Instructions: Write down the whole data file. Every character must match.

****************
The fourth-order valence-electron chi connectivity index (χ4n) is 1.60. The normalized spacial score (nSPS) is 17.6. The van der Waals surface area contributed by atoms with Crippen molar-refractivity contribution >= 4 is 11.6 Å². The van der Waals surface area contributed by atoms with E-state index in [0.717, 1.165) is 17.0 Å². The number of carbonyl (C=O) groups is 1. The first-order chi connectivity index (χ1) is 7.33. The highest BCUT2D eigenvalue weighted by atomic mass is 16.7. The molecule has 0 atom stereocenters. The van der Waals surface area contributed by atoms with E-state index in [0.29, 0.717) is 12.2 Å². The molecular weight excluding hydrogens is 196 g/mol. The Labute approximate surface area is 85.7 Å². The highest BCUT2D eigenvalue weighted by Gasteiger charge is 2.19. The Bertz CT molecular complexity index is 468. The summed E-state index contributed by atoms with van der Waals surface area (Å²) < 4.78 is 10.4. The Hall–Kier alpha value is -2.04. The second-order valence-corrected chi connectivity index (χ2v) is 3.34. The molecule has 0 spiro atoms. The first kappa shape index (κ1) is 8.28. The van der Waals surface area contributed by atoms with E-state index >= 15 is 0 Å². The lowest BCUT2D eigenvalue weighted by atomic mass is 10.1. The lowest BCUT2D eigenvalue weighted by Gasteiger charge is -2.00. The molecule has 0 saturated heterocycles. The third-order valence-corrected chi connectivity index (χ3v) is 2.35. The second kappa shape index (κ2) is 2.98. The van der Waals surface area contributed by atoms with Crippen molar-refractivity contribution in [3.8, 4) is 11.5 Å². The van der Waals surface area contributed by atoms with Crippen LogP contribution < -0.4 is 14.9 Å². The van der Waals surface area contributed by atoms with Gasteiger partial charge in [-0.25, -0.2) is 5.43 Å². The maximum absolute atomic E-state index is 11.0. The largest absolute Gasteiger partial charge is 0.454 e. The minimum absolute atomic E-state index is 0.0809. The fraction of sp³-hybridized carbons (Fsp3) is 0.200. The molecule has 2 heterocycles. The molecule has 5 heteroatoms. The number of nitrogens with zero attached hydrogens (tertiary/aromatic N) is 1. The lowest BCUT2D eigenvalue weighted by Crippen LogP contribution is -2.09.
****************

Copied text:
The fourth-order valence-electron chi connectivity index (χ4n) is 1.60. The normalized spacial score (nSPS) is 17.6. The van der Waals surface area contributed by atoms with Crippen molar-refractivity contribution >= 4 is 11.6 Å². The van der Waals surface area contributed by atoms with E-state index in [0.717, 1.165) is 17.0 Å². The number of carbonyl (C=O) groups is 1. The first-order chi connectivity index (χ1) is 7.33. The highest BCUT2D eigenvalue weighted by atomic mass is 16.7. The molecule has 0 atom stereocenters. The van der Waals surface area contributed by atoms with E-state index in [0.29, 0.717) is 12.2 Å². The molecular weight excluding hydrogens is 196 g/mol. The Labute approximate surface area is 85.7 Å². The highest BCUT2D eigenvalue weighted by Gasteiger charge is 2.19. The Bertz CT molecular complexity index is 468. The summed E-state index contributed by atoms with van der Waals surface area (Å²) < 4.78 is 10.4. The Hall–Kier alpha value is -2.04. The second-order valence-corrected chi connectivity index (χ2v) is 3.34. The molecule has 0 spiro atoms. The first kappa shape index (κ1) is 8.28. The van der Waals surface area contributed by atoms with E-state index >= 15 is 0 Å². The lowest BCUT2D eigenvalue weighted by atomic mass is 10.1. The lowest BCUT2D eigenvalue weighted by Gasteiger charge is -2.00. The molecule has 0 saturated heterocycles. The third-order valence-corrected chi connectivity index (χ3v) is 2.35. The second kappa shape index (κ2) is 2.98. The van der Waals surface area contributed by atoms with Crippen molar-refractivity contribution in [3.8, 4) is 11.5 Å². The van der Waals surface area contributed by atoms with Crippen LogP contribution < -0.4 is 14.9 Å². The van der Waals surface area contributed by atoms with Gasteiger partial charge in [-0.25, -0.2) is 5.43 Å². The maximum absolute atomic E-state index is 11.0. The largest absolute Gasteiger partial charge is 0.454 e. The minimum absolute atomic E-state index is 0.0809. The fraction of sp³-hybridized carbons (Fsp3) is 0.200. The molecule has 2 heterocycles. The molecule has 5 heteroatoms. The number of nitrogens with zero attached hydrogens (tertiary/aromatic N) is 1. The lowest BCUT2D eigenvalue weighted by Crippen LogP contribution is -2.09.